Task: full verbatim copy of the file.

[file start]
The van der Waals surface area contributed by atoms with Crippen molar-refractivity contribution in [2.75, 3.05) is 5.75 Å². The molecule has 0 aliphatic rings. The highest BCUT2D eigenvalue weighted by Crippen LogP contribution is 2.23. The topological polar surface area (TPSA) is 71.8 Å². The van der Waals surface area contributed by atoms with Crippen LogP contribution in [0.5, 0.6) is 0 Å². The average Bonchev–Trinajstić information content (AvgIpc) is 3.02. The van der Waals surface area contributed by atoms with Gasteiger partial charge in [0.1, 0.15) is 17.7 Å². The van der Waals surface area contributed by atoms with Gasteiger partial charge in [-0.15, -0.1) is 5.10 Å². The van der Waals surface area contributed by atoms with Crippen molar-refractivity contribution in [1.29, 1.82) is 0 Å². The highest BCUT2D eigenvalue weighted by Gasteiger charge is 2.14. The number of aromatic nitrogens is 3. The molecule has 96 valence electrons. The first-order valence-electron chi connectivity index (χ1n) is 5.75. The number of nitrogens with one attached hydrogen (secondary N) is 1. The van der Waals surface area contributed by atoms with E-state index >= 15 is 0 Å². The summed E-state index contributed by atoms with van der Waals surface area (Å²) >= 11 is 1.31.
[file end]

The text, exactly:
The van der Waals surface area contributed by atoms with Crippen molar-refractivity contribution in [2.75, 3.05) is 5.75 Å². The molecule has 0 aliphatic rings. The highest BCUT2D eigenvalue weighted by Crippen LogP contribution is 2.23. The topological polar surface area (TPSA) is 71.8 Å². The van der Waals surface area contributed by atoms with Crippen LogP contribution in [0.5, 0.6) is 0 Å². The average Bonchev–Trinajstić information content (AvgIpc) is 3.02. The van der Waals surface area contributed by atoms with Gasteiger partial charge in [0.1, 0.15) is 17.7 Å². The van der Waals surface area contributed by atoms with Gasteiger partial charge in [-0.15, -0.1) is 5.10 Å². The van der Waals surface area contributed by atoms with Crippen molar-refractivity contribution in [1.29, 1.82) is 0 Å². The highest BCUT2D eigenvalue weighted by Gasteiger charge is 2.14. The number of aromatic nitrogens is 3. The molecule has 96 valence electrons. The first-order valence-electron chi connectivity index (χ1n) is 5.75. The number of nitrogens with one attached hydrogen (secondary N) is 1. The van der Waals surface area contributed by atoms with E-state index >= 15 is 0 Å². The summed E-state index contributed by atoms with van der Waals surface area (Å²) >= 11 is 1.31.